The ‘satisficing’ heuristic by Simon (1955) has recently attracted attention both theoretically and experimentally. In this paper I study a price-competition model in which the consumer is satisficing and firms can influence his aspiration price via marketing. Unlike existing models, whether a price comparison is made depends on both pricing and marketing strategies. I fully characterize the unique symmetric equilibrium by investigating the implications of satisficing on various aspects of market competition. The proposed model can help explain well-documented economic phenomena, such as the positive correlation between marketing and prices observed in some markets.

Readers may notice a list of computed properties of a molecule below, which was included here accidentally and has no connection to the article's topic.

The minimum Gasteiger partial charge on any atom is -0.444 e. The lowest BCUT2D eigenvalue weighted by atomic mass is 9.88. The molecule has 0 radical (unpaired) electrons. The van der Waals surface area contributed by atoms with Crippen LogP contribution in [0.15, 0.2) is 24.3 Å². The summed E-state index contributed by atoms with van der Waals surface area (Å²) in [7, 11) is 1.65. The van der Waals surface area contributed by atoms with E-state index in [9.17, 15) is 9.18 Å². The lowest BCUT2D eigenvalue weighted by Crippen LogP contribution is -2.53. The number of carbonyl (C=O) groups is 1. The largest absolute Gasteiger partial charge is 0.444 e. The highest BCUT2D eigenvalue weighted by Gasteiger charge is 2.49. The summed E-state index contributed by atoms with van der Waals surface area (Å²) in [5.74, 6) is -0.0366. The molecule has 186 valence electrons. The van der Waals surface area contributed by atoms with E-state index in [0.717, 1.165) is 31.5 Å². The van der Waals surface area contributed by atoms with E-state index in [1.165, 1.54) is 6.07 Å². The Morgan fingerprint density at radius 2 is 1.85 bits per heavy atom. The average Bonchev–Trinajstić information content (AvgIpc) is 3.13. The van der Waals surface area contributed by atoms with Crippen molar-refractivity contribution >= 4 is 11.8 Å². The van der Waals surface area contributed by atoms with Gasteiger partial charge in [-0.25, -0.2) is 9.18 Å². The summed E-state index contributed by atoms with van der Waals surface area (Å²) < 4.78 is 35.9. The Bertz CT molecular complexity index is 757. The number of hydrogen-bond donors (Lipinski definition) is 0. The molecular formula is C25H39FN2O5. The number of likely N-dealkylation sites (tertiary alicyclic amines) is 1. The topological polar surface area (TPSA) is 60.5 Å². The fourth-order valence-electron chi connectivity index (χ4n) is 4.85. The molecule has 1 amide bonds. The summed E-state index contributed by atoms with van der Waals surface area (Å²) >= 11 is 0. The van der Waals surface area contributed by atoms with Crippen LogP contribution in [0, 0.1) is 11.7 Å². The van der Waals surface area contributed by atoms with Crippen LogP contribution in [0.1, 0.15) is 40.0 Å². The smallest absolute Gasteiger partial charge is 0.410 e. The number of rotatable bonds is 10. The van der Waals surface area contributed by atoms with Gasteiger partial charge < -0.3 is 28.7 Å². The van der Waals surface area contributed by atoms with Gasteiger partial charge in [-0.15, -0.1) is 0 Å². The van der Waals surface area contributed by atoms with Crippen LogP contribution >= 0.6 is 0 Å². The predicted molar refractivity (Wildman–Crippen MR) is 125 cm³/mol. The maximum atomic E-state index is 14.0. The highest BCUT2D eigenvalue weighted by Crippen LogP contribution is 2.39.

Bibliographical note∗This version: August 2017. I would like to thank the Editor of this journal, two
anonymous referees, Ed Hopkins, Hans Hvide, Kohei Kawamura, Ran Spiegler, the seminar audience at universities of Aberdeen, East Anglia, and Trento, and the participants to the 2015 OLIGO workshop (Madrid) and the 2015 Econometric Society World Congress (Montreal) for their comments. Financial support from the Aberdeen Principal’s Excellence Fund and the Scottish Institute for Research in Economics is gratefully acknowledged. Any error is my own responsibility
- Aspiration Price
- Bounded Rationality
- Price Competition